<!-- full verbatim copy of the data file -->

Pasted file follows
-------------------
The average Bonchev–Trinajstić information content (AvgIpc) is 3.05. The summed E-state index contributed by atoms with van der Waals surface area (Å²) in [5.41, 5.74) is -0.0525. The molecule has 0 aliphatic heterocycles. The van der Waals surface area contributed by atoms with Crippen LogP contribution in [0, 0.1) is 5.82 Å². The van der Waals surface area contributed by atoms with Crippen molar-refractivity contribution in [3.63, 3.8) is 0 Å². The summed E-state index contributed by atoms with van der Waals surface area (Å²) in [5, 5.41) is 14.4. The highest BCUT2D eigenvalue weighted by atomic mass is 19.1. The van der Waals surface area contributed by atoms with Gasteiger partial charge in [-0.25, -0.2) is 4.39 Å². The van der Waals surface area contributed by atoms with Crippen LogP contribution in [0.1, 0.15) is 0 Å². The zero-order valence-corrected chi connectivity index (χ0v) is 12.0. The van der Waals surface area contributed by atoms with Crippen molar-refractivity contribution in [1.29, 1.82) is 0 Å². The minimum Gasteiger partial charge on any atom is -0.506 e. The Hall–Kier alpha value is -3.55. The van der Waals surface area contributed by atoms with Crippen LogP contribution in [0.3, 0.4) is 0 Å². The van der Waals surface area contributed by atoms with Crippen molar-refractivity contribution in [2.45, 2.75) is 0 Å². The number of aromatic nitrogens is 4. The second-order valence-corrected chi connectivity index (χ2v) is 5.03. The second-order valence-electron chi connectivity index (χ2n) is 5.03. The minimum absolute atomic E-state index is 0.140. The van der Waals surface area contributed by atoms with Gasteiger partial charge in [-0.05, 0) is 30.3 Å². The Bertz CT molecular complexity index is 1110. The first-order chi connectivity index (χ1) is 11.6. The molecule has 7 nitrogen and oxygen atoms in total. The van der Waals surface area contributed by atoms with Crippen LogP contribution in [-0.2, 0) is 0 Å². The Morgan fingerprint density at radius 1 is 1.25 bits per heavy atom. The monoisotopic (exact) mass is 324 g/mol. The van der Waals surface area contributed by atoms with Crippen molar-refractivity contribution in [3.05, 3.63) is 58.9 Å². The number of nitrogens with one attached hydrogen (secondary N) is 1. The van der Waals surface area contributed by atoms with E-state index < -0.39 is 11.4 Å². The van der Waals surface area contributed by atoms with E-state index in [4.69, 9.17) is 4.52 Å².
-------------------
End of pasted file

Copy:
The average Bonchev–Trinajstić information content (AvgIpc) is 3.05. The summed E-state index contributed by atoms with van der Waals surface area (Å²) in [5.41, 5.74) is -0.0525. The molecule has 0 aliphatic heterocycles. The van der Waals surface area contributed by atoms with Crippen LogP contribution in [0, 0.1) is 5.82 Å². The van der Waals surface area contributed by atoms with Crippen molar-refractivity contribution in [3.63, 3.8) is 0 Å². The summed E-state index contributed by atoms with van der Waals surface area (Å²) in [5, 5.41) is 14.4. The highest BCUT2D eigenvalue weighted by atomic mass is 19.1. The van der Waals surface area contributed by atoms with Gasteiger partial charge in [-0.25, -0.2) is 4.39 Å². The van der Waals surface area contributed by atoms with Crippen LogP contribution in [0.1, 0.15) is 0 Å². The zero-order valence-corrected chi connectivity index (χ0v) is 12.0. The van der Waals surface area contributed by atoms with Crippen molar-refractivity contribution in [1.29, 1.82) is 0 Å². The minimum Gasteiger partial charge on any atom is -0.506 e. The Hall–Kier alpha value is -3.55. The van der Waals surface area contributed by atoms with Crippen LogP contribution in [0.3, 0.4) is 0 Å². The van der Waals surface area contributed by atoms with Crippen molar-refractivity contribution in [2.45, 2.75) is 0 Å². The number of aromatic nitrogens is 4. The second-order valence-corrected chi connectivity index (χ2v) is 5.03. The second-order valence-electron chi connectivity index (χ2n) is 5.03. The minimum absolute atomic E-state index is 0.140. The van der Waals surface area contributed by atoms with Gasteiger partial charge in [-0.05, 0) is 30.3 Å². The Bertz CT molecular complexity index is 1110. The first-order chi connectivity index (χ1) is 11.6. The molecule has 7 nitrogen and oxygen atoms in total. The van der Waals surface area contributed by atoms with Crippen LogP contribution in [-0.2, 0) is 0 Å². The Morgan fingerprint density at radius 1 is 1.25 bits per heavy atom. The monoisotopic (exact) mass is 324 g/mol. The van der Waals surface area contributed by atoms with Crippen molar-refractivity contribution in [3.05, 3.63) is 58.9 Å². The number of nitrogens with one attached hydrogen (secondary N) is 1. The van der Waals surface area contributed by atoms with E-state index < -0.39 is 11.4 Å². The van der Waals surface area contributed by atoms with E-state index in [4.69, 9.17) is 4.52 Å².